Although York is named after York, England and, despite the fact the streets were named in typical English fashion (King, Queen, Duke and Princess Street), there were very few English speaking people in this frontier community in 1741. German was the language mostly spoken by the people. However, the few English settlers welcomed the Rev’d. Richard Locke, a missionary sent from London by the Society of the Propagation of the Gospel and he conducted the first church services according to the Book of Common Prayer, of which there is any record in York County. In 1747, Locke wrote: “Ten years ago there was not a white man in all these parts, but all Indians have gone back into the interior.”
The congregation became better established with the arrival in May 1755 of the Rev’ d. Thomas M. Barton. He was a champion of the Lord and constantly encouraged his people to defend themselves and not abandon their plantations. He served as Captain in the French and Indian War and as a volunteer Chaplain. Oddly enough, the money to build the first church house came from a lottery enacted by formal legislation of
the Provincial Assembly, then largely Quaker. Of the 3,000 pounds to be thus raised, 315 pounds were to be given for the erection of a suitable church in Yorktown. The building was erected in 1769 and some of the original walls may be seen to this day.
The forerunner of the York Academy was organized before the revolution by the Rev’d. John Andrews, an early missionary of St. John. It was the first school of classical learning west of the Susquehanna. Subsequently, Mr. Andrews became an early provost of what is now the University of Pennsylvania. Samuel Johnston, an early church leader and attorney, whose wife lies buried in the churchyard (1767), though a Tory, was teacher of three of the great patriots of our country.
They were Colonel Thomas Hartley, Major John Clark (both of whom were friends of George Washington), and James Smith, a signer of the Declaration of Independence. Major Clark’s tomb is in front of the church. Colonel Hartley lies buried near the Chapel Altar. A tablet in his memory may be seen on the wall of the chancel.
The Revolutionary War years were difficult days for the church. The building was used as an arsenal during the war and later a keg of powder was found under the pulpit. Some have hinted that it was placed there to make sure the Tory rector’s departure was certain. His sentiments of loyalty to the Crown did not suit the patriots of Yorktown. On one occasion, this early pastor (Daniel Batwell) was brought to the county jail to dry after having been thrice ducked in the Codorus River by certain zealous “Lovers of Liberty”.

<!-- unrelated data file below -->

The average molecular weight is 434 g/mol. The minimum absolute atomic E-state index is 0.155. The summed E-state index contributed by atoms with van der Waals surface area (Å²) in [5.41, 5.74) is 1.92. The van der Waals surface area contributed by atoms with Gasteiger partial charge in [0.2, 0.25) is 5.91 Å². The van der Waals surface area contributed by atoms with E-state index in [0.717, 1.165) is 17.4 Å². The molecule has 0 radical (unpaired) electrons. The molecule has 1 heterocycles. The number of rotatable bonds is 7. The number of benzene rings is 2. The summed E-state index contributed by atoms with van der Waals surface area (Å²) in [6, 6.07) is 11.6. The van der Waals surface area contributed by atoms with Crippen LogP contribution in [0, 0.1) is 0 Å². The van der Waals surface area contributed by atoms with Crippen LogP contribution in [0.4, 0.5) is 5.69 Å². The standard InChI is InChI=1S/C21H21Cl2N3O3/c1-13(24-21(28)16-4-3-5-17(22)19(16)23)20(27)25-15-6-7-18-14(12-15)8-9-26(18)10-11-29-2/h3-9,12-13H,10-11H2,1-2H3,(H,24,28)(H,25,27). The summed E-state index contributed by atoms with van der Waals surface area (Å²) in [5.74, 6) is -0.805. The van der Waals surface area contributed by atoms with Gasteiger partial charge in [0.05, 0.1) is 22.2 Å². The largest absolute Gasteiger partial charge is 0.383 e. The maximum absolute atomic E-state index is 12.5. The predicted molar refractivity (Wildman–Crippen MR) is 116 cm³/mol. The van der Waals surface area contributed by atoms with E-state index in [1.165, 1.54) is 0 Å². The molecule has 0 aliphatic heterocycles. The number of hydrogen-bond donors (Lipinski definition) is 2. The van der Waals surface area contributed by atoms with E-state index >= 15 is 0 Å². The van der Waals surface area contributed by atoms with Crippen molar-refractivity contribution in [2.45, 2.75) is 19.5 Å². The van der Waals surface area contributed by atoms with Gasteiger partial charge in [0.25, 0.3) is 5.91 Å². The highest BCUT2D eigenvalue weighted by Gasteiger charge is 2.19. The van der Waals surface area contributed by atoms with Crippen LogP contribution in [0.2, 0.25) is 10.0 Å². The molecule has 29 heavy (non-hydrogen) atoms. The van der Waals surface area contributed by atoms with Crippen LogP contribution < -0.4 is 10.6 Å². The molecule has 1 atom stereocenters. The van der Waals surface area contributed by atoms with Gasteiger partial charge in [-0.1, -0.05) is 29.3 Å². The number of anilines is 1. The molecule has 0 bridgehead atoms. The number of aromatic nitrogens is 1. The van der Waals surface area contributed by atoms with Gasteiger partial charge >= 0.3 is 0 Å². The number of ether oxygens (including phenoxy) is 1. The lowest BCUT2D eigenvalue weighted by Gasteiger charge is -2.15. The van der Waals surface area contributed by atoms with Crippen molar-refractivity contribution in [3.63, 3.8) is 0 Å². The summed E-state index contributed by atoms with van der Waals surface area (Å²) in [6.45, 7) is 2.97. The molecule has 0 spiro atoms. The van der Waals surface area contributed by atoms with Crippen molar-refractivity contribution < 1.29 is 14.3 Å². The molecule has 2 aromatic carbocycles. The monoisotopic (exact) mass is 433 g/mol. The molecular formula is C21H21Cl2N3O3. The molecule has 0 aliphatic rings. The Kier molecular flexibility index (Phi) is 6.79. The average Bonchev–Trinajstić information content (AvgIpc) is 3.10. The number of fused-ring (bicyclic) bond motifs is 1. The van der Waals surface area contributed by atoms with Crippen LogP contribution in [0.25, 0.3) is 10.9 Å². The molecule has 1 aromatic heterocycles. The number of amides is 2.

Visitors at St. John may see the historic York Liberty Bell mounted and displayed in the church was given to the parish in 1774, most likely sent from London by The Society for the Propagation of the Gospel. There being no belfry in the church at the time, the bell was placed on the pavement in the town square. Tradition claims when news of the Declaration of Independence reached York, the bell was hoisted by James Smith, a signer of the Declaration of Independence, and other men and boys to the cupola of the Court House and rang the bell for the first time proclaiming the glad tidings of the signing of the Declaration of Independence, 1776. It called the Continental Congress to its sessions when, for nine months; York was the temporary Capital.
The Rev’d. William White, later one of the first Bishops of the Protestant Episcopal Church of the United States of America, was Chaplain to the Congress and held services in York.
The churchyard is said to be the oldest burying place in York. Many graves antedating 1800 are there, including some Hessian prisoners-of-war. This graveyard was the scene of a dramatic episode associated with the “Conway Cabal” –the plan to oust Washington and replace him with General Gates. A duel was planned to be fought in the graveyard between General Horatio Gates and
Colonel Wilkinson, a member of his staff. This was called off at the last moment when Gates apologized to Wilkinson although all but Gates himself were on hand among the graves and the pistols were ready for use.
From these humble beginnings, St. John has continued to serve Christ and the people of this community. For many years St. John had the only free library in this area. When the Martin Memorial Library was opened, the books of St. John’s Library were transferred to that location. The St. John Boys’ Club, the Boys’ choir, the Mothers’ Club and the Girls’ Friendly Society served the youth and citizens of York well. The Sunday School was organized by the men and women of the parish to provide an opportunity to teach the Lord’s prayer, the Ten
Commandments, the Creed and Holy Scripture to those in the community who did not attend any church. These sessions were usually held on Sunday afternoons and conducted by the faithful women of the parish.
The church building has been enlarged on four occasions. In 1810, the gallery was built. Further enlargements were made in 1850, 1862 and 1882. It was in 1882 that the side walls were removed and placed on a line almost parallel with the transepts. Pillars were introduced to support the roof. The tower was incorporated into the building, also a new Narthex and porch were added. Music has always played an important part in the services. The present organ, a three-manual Casavant of 35 ranks and 1,816 pipes, was installed in 1964.
The original altar in the Chapel of St. John, Evangelist, is still used almost daily for services. The Chapel triptych dates from the 13th century. The paintings and stained glass windows add to the beauty, reminding us of the life of our Lord Jesus Christ and saints of the Church.